Winfield Inc Case Study

Decent Essays

Problem Statement:
Winfield Refuse’s acquisition of MPIS was a great opportunity to increase revenue and reduce costs through economies of scale. However, the expansion of the firm also means that Winfield Inc. needs to select a method of external financing to continue its operations effectively.
The Winfield family and senior management held 79% of common stock in 2012. This means the company places tremendous importance in the ownership of company. The acquisition of MIPS should not change the stakes of ownership of Winfield Refuse.
Board Discussion 2012
CFO Mamie Sheene recommended issuing bonds, based on an annual cash cost calculation of 6% for stock issuance. Her rationale was that Winfield could sell $125 million in bonds to …show more content…

Debt Financing
On the other hand, the issuance of bonds to fill the need for additional capital to expand does not require handing over a part of the company. Massachusetts insurance has no say in how the management runs Winfield after issuing bonds. The business relationship between the two institutions will terminate in 15 years (at maturity). The principal and interest are known figures that can be built into the company budget over the upcoming years. Still, money borrowed must be paid back. Taking on too much debt can cause cash flow problems, which can mean difficulty to repay the loan back. If Winfield has too much debt, it can be seen as “high risk” by potential investors, limiting ability to raise capital by equity financing in the future. Debt financing can also increase the vulnerability of the business during hard times (though it seems Winfield was not greatly affected by the recent recession). Debt can also make it difficult for the company to grow, as the cost of repaying the loan is vital to the business. Company assets can be held as collateral and owner of Winfield maybe personally require guarantee of the loan.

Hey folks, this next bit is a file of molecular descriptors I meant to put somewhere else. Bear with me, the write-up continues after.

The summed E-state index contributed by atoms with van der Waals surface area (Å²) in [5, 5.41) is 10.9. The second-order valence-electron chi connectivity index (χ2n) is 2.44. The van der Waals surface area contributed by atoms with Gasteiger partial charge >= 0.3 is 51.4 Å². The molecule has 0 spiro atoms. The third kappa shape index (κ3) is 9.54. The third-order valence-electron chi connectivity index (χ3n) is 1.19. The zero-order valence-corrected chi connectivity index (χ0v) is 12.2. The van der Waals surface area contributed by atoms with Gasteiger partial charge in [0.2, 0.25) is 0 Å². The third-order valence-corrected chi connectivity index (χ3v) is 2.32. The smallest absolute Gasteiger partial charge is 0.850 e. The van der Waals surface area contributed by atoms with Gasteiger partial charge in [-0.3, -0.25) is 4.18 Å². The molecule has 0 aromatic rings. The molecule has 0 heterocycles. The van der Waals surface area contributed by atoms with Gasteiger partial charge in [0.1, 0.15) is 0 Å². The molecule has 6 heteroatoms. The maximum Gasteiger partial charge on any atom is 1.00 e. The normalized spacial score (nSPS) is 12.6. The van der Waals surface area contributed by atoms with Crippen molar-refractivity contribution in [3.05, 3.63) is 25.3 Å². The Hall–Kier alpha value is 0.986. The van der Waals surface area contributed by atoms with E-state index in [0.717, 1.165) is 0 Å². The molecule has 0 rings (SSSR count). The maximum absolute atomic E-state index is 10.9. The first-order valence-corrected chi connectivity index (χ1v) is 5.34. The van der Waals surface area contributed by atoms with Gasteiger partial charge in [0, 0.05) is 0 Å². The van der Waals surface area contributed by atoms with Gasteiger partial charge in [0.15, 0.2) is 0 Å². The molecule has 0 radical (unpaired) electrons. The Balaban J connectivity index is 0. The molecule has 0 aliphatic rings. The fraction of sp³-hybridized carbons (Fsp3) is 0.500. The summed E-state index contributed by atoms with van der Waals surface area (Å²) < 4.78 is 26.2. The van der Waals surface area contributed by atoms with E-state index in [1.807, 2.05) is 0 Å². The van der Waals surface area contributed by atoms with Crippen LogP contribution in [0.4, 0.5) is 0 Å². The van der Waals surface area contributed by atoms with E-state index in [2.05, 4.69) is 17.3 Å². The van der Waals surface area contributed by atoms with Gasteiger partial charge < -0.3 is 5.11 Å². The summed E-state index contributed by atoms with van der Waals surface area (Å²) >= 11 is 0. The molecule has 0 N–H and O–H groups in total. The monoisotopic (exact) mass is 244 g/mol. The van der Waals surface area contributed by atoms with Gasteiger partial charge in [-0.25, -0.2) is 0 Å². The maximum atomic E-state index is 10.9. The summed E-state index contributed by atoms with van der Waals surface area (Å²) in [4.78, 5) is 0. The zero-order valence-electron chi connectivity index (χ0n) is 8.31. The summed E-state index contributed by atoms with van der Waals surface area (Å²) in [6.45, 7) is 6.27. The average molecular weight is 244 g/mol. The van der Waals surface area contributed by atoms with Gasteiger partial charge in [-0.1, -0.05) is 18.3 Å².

Winfield’s net income was $27million. With the Acquisition of MPIS and its $15 million net income, the business can expect a $42 million net income. The company’s current debt-to-equity ratio is 50:50. First option is to issue debt with an annual 6.5% interest

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